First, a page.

Loved the article!!
Even the slower lanes are pretty quick…and you’d definitely save quite a bit of money on gas!
Driving on the autobahn may seem monotonous for some, but in my experience it’s far from it. This post reminds me of the road trips we made from Sweden via Germany to France many years ago. Good times!
It’s fun and I think the high speeds keep you on your toes 🙂 Sure does make places seem closer too.
Great article Anil, I always wanted to drive on the autobahn! I can’t wait to hear about your new journeys in Morocco as well! That’s one of my top destinations to visit.
Thanks Bethany. I’m right now hanging out overnight in the Dusseldorf airport waiting for my flight tomorrow to Morocco and am looking forward to writing about it 🙂
Have fun in Morocco, Anil 🙂 And be (relatively) safe!
That’s awesome – have fun! Right now I’m sitting in a dated Vegas hotel room – exhausted but wish I was in Morocco instead!
We loved driving on the Autobahn, it is very well organized. While we didn’t drive much over 130 km, my brother in Law (who lives in Germany with my sister) speeds like crazy in his BMW. And yet, we didn’t feel in danger. The only time we got stressed was when we were close to running out of gas and hit a construction zone. We were sure we were going to stall and God only knows what the penalty would be for being such an incompetent foreigner:-)
Running out of gas is one of the big no-nos on the autobahn. Being foreign might actually help in that situation. The “i didn’t know” confused face goes a long way 😉
What about Canadians? We’re left out of the fun? I’m a bit of a speed demon, so this article got my adrenaline pumping. Can’t imagine those speeds on a motorcycle. 🙂
I found this:
“A Canadian driving license from Alberta, Newfoundland, New Brunswick, Northwest Territories, Nova Scotia, Prince Edward Island, and the Yukon can be exchanged into a German driving license without taking either a theoretical or a practical exam. Driving licenses from Ontario, Quebec, and British Columbia require taking both a theoretical and a practical exam.”
I’m not sure what accounts for the US state/Canadian distinctions and how those deals are arranged.
Thanks, Anil. I gotta take an exam? No fair! That’s the way it goes for the privilege I guess. 🙂
If you drive more than 12 month. Else use you driverslicence maybe you get an international drivers license also at your home office. (not more than a public translation From English to English 🙂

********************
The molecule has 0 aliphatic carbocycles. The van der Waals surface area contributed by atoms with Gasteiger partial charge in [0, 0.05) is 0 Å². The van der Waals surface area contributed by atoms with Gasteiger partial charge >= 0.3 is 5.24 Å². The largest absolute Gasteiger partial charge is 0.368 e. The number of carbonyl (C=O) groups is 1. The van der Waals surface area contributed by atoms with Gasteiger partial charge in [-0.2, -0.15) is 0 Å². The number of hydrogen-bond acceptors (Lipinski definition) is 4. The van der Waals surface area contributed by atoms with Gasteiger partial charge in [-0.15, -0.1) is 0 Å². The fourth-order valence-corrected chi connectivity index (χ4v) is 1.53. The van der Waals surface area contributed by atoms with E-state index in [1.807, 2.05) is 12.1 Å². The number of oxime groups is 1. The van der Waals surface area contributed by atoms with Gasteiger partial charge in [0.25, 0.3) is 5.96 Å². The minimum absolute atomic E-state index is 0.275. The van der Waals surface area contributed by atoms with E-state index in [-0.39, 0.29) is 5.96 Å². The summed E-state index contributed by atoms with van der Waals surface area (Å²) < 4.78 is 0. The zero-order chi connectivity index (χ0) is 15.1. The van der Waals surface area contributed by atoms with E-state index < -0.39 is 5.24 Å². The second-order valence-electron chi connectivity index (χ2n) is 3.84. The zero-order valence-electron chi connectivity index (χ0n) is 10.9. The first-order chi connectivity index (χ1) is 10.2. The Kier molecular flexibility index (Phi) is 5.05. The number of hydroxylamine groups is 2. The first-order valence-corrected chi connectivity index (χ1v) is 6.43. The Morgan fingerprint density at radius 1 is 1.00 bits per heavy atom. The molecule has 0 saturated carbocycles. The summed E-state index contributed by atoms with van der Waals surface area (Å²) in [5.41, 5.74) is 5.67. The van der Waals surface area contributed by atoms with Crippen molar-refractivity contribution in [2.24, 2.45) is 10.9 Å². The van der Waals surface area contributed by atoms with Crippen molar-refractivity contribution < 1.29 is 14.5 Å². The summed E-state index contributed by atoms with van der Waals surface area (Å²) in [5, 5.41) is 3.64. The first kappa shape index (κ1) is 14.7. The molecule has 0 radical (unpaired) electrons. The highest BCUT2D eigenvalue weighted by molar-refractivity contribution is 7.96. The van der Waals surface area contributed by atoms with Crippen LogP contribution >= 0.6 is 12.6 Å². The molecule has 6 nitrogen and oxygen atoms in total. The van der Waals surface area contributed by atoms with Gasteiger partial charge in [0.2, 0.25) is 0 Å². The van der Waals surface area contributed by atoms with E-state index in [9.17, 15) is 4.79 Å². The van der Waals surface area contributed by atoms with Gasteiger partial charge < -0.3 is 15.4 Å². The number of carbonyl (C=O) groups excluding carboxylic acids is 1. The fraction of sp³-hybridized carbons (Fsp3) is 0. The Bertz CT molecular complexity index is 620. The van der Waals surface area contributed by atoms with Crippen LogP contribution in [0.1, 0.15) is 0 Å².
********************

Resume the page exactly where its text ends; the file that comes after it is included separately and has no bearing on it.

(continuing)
What a great post, Anil. Never knew any of this. Be great to drive where the “slow Joes” don’t putter in the fast lane.
Things work out so much better when everyone follows the basic rules like no passing on the right and moving out of the left lane to let faster cars go by. Driving on the autobahn is very stress free mostly due to the courteous and well trained drivers you share the road with.
“Be great to drive where the “slow Joes” don’t putter in the fast lane.”
Sould read: “should not putter” 🙂 See my comment before. Sometime you can get stuck behind some id… . And you are not allowed to pass on the right of him! OMG.
Autobahn driving is an experience not to be missed! Love it so much that 8 of us canadian car nuts go back every year for a few days just to drive and visit car museums. A few tips: rent a diesel. It gets 30 percent better economy than a comparable gasoline-powered vehicle, and diesel fuel is roughly 20% cheaper there. Performance is equal and they arent loud or dirty anymore. Also, watch out for speed limits! High traffic and urban areas have speed limits enforced with photo radar. Also look farther ahead than you’re used to, which may seem obvious, but for me at least, changing ingrained habits requires a lot of conscious effort.
That’s an awesome annual pilgrimage 🙂 Any special cars you rent for the drive?
More of a querry really; I read in a bike magazine a few years ago that the autobahns DO have a speed limit of 80 mph; however, it is not illegal to exceed this limit but if involved in an accident your insurance was void so all claims are your responsibility! Anyone know if this is right?
Let me check for you about the insurance, but as far as the speed limits go, in the unrestricted zones there is no speed limit.
That is not the case for car insurance – there might be a policy out there that lets you deduct some aspects of autobahn driving; but as an option, not requirement.
There is actually no speed limit, just you are remindes to drive only 130 km/h. BUT: If you have anaccident with higher speed than 130 km/h you will have some guilt (maybe 50%) in the happening of the accident. (Sorry for the problem with my explanation.)
i am from germany and i really liked the guide. But there are some more things, that I would like to add.
– Please do always use the mostright lane so the left lane can be used by faster cars. Also if your speed is 100 mph there can be cars behind you with 200 mph. It´s surely not very commmon but still something you can see every day. When somebody crashes into your car from behind with 200 mph it may be your last experience
– Please do never ever pass on the right side. The car you are about to pass may try to change to your lane as the driver does not have to expect somebody aproaching from behind on the lane to his right. I know that it is the most normal thing on US highways, but trust me… this is extremely dangerous on german autobahns.
– Whenever you want to change to a lane on the left, please check your mirrow, have a look over your shoulder and check the mirrow again. On US highways, where everybody has the same speed 50 Meters distance may be enough to go into the gap. But on the german autobahn there may be a car behind you aproaching with 50 meters per second! So please do not only try to check the distance to the car behind you. Please do also try to estimate the speed of this car.
Thanks for the additional tips and sound advice Michael!
I am from germany and please if you ever ride on the Autobahn remember this points:
– Look carefully in your mirros if you wish to change the lane. When clear:
– Use your flashers everytime when you switch the lanes.